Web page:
The same message can be found in Manuel Muñoz’ novel What You See in the Dark, but here the illusions of Hollywood intersect with the harsh realities of life in the hinterlands, in this case San Bernardino, when a director (Alfred Hitchcock) and his leading lady (Janet Leigh) arrive in town to shoot principal photography for their latest film (Psycho). But San Bernardino, like many of Hitchcock’s films, is the setting for Muñoz’ own tale of passion, murder, and the lost dreams of both the native born and migrants as they brace for a new highway that will cut through town. As with the Torres-Thompsons, even those who succeed often face uncertainty because successes can be as fleeting as they can be elusive. Muñoz’ leading lady is painfully aware of the fact that the film she is making will herald a new style of filmmaking that will overthrow the already dying studio system, pushing actresses such as herself, taught and trained within that system, to the margins––“From overhead [during shower sequence], it was heartbreakingly easy to see how she had nowhere to go, trapped as she was on all sides.” Whether in San Francisco, South Central L.A., Hollywood or in the hinterlands, the story remains the same––the dream, the bust, the bitter reality.

It’s there in the fiction of Raymond Chandler, Dashiell Hammett, James M. Cain, Chester Himes, Walter Mosley, Nathanael West, Joan Didion or Kate Braverman; in the incendiary rhymes of NWA and Tupac Shakur laying down in the harshest terms the imploded dreams of a post-Civil Rights era; in the punk irony of the Dead Kennedy’s “California Uber Alles” or Fishbone’s “? (Modern Industry)”; in Johnette Napolitano’s yowl in Concrete Blonde’s 1980s alt-rock hit “Still in Hollywood” or Don Henley’s weary resignation in the Eagles’ “Hotel California”; in the crush of broken hopes and dreams in The Grapes of Wrath, They Shoot Horses, Don’t They?, Chan is Missing, Boys ‘N the Hood, Fruitvale Station; and in the veneer that’s torn away to reveal the corruption and deceit––Sunset Boulevard, Vertigo, Chinatown, Shampoo, The Player, L.A. Confidential. There is the vision, the oasis surrounded by desert, promising a quench for dry throats, and then the gritty taste of sand. All of these works in one way or another serve as a warning about the state. Things aren’t as they seem here, they all say. So don’t say we didn’t warn you!

Of course you cannot limit a state as large as California to its main urban attractions. It is too rich, too geographically diverse to allow for such simplistic evaluations. Native Californians live, work, love, and yes, even succeed here, and all in that laid-back, casual style we’re known for. And yet, the myth persists. It’s there for all to see, the dreams, the ambivalence, the cautionary tales.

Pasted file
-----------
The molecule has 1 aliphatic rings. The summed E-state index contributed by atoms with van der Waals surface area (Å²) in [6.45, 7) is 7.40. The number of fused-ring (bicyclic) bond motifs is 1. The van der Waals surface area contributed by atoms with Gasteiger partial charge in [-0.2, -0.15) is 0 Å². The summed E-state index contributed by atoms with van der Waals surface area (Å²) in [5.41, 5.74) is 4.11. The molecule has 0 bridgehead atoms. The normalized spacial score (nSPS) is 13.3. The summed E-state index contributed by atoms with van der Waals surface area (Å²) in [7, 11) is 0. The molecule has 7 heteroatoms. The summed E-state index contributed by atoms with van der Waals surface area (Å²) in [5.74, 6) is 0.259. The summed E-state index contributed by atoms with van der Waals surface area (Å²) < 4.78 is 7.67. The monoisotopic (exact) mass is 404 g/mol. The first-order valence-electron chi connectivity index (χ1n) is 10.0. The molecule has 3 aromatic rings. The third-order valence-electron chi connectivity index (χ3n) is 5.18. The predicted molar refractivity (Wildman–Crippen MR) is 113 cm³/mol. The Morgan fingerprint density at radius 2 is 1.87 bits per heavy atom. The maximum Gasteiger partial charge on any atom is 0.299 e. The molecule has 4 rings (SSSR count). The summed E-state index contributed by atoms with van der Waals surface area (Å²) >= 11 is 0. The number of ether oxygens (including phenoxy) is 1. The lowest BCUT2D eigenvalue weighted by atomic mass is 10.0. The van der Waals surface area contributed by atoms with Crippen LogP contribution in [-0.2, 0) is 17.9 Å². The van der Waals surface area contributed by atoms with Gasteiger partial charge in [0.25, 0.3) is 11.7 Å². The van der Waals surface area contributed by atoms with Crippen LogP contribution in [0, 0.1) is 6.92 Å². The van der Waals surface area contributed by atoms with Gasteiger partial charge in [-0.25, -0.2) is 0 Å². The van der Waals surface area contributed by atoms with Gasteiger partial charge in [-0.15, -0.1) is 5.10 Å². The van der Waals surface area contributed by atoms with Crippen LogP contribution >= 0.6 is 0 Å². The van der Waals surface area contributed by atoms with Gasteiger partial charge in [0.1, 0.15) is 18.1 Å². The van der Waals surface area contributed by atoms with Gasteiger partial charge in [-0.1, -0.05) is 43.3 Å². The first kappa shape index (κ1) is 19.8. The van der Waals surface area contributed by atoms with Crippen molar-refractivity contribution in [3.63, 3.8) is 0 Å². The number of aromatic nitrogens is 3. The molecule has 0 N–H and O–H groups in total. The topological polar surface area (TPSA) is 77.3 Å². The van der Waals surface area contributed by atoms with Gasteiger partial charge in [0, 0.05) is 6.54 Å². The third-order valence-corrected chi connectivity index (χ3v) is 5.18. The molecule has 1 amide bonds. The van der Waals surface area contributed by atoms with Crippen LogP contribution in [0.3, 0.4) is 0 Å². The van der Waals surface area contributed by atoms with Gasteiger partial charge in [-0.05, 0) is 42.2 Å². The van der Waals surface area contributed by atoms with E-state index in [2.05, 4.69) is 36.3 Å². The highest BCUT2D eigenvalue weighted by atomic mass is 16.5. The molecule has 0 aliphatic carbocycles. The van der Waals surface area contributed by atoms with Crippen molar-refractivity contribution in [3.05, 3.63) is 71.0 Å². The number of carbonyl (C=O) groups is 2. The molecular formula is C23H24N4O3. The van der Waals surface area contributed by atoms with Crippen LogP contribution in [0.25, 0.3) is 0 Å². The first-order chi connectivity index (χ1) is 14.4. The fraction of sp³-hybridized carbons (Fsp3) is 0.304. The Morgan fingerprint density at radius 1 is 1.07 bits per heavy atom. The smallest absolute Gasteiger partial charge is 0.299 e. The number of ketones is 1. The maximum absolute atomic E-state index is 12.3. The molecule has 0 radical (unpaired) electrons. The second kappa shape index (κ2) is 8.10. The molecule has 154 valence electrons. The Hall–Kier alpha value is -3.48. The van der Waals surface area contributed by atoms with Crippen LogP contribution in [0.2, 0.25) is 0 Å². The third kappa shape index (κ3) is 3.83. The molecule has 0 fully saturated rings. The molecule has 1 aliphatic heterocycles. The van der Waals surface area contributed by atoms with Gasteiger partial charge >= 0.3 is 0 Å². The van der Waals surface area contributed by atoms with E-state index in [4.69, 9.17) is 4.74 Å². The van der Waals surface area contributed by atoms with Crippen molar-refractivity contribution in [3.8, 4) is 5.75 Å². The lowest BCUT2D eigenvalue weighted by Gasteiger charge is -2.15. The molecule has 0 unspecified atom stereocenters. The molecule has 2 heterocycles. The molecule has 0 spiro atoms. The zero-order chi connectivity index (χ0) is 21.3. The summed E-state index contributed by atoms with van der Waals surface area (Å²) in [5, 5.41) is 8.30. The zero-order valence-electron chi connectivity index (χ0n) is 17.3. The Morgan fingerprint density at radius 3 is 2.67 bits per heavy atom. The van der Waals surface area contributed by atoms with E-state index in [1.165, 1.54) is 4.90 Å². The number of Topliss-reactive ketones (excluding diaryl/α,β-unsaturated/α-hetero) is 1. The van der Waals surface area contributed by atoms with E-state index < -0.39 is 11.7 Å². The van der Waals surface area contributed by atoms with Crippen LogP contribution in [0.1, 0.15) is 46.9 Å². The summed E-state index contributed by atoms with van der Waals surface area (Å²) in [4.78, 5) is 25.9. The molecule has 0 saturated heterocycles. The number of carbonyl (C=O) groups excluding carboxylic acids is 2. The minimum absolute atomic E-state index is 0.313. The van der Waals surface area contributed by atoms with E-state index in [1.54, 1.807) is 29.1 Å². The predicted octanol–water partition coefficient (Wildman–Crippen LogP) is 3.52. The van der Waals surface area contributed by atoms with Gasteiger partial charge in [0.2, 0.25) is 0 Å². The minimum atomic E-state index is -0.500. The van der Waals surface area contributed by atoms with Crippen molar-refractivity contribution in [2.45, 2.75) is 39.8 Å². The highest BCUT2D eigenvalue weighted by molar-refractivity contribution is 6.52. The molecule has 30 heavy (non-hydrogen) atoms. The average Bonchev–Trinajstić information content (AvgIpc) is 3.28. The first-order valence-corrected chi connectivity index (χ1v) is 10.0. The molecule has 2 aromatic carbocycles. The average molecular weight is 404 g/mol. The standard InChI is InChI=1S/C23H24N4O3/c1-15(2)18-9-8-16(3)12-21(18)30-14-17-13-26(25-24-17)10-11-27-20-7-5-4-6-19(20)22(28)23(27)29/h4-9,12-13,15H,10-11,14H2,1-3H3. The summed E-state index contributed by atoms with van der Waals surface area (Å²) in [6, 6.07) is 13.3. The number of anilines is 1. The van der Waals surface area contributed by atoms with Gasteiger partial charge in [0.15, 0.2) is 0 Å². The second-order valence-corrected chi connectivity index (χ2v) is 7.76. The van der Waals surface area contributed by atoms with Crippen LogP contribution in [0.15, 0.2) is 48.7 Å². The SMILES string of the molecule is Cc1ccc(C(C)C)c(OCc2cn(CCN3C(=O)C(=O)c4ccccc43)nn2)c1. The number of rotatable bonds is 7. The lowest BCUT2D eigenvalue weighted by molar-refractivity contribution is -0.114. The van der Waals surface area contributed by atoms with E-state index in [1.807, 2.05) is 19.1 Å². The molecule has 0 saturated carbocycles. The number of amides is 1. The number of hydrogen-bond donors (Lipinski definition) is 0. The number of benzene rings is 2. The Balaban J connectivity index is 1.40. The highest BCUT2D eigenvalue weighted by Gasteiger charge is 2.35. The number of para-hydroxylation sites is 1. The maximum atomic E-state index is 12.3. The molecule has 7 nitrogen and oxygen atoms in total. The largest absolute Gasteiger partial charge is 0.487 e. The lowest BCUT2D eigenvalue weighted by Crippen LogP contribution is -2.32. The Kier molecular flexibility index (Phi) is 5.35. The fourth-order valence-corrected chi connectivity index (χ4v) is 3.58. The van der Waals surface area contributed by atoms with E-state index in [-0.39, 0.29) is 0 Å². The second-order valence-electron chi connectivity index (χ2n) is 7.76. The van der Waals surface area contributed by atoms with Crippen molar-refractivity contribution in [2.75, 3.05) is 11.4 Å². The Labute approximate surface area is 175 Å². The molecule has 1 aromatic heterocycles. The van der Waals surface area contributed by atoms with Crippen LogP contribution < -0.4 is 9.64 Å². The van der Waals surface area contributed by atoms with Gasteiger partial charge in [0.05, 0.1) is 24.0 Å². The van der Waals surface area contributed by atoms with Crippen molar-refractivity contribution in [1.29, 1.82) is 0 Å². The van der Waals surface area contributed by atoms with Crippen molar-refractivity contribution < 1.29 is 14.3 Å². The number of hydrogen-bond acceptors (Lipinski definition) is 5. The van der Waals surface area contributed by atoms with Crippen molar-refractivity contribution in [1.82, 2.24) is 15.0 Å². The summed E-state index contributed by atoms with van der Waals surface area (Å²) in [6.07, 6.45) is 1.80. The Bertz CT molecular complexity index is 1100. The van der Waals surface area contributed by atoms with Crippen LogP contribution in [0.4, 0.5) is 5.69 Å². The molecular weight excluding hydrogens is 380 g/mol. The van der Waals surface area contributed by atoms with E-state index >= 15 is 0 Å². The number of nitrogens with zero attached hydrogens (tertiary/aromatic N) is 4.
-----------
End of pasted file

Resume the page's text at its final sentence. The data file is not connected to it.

Perhaps the myth is in no small part due to the fact that the state itself projects it onto the rest of the world. Tourist ads do not contradict this image. One ad, which runs frequently, features attractive people located in various spots around California––from the farm country of the Inland Empire to the vineyards of Napa Valley––all bestowing the state’s natural virtues; and of course there are the requisite shots of the Golden Gate Bridge, redwoods, beaches, Disneyland, and Hollywood! Who wouldn’t be attracted to that? What you don’t see, of course, are the inner cities, the trailer parks, the farm lands on which Mexican migrants toil, the overcrowded prisons, the homelessness, the overworked, the underpaid, and of course all those foreclosed homes. The problems of California are in the end the problems of America.

Still you can’t fault the tourist industry for wanting to draw more revenue into the state. California always tries to put its best face forward. To the rest of the country, California is full of kooks, San Francisco and Hollywood liberals, nuts and screws. But the dream persists.

I was born and raised in California. During the scope of my life here, the state of my birth was rocked by serial killings, kidnappings and assassinations; religious cults; the rise of conservatism; AIDs, crack cocaine; gang violence, sex scandals; earthquakes, fires, and mudslides; Rodney King, riots, O.J., the dot.com bust, Enron and rolling blackouts, budget cuts, the killing of Oscar Grant, and the Governator. And throughout it all, Californians continue to persist. It is what we do.

Though the number of people coming to California has slowed down (and the number of people leaving has risen), those adventurers of self-invention who have always given this state its color and eccentricity will continue to make their way here. And literature and pop culture will continue to tell their dreams and their failures.